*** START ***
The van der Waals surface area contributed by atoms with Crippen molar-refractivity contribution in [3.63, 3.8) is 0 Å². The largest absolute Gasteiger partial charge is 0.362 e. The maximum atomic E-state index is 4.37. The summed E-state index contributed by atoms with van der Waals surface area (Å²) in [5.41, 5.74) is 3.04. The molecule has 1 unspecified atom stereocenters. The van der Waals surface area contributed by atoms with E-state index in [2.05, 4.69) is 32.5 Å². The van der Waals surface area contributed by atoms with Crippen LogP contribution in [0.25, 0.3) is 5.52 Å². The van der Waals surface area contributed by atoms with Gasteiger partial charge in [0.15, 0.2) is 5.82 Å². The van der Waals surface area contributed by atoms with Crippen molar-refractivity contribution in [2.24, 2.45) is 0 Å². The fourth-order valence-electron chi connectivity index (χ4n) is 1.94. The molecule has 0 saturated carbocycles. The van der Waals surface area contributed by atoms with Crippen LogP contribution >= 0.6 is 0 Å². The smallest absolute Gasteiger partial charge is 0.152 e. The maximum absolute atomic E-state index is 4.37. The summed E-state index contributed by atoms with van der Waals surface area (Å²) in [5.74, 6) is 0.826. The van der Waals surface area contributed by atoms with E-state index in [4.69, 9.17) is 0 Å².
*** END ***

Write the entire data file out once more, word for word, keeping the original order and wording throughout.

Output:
The van der Waals surface area contributed by atoms with Crippen molar-refractivity contribution in [3.63, 3.8) is 0 Å². The largest absolute Gasteiger partial charge is 0.362 e. The maximum atomic E-state index is 4.37. The summed E-state index contributed by atoms with van der Waals surface area (Å²) in [5.41, 5.74) is 3.04. The molecule has 1 unspecified atom stereocenters. The van der Waals surface area contributed by atoms with E-state index in [2.05, 4.69) is 32.5 Å². The van der Waals surface area contributed by atoms with Crippen LogP contribution in [0.25, 0.3) is 5.52 Å². The van der Waals surface area contributed by atoms with Gasteiger partial charge in [0.15, 0.2) is 5.82 Å². The van der Waals surface area contributed by atoms with Crippen molar-refractivity contribution in [2.24, 2.45) is 0 Å². The fourth-order valence-electron chi connectivity index (χ4n) is 1.94. The molecule has 0 saturated carbocycles. The van der Waals surface area contributed by atoms with Crippen LogP contribution >= 0.6 is 0 Å². The smallest absolute Gasteiger partial charge is 0.152 e. The maximum absolute atomic E-state index is 4.37. The summed E-state index contributed by atoms with van der Waals surface area (Å²) in [5.74, 6) is 0.826. The van der Waals surface area contributed by atoms with E-state index in [4.69, 9.17) is 0 Å².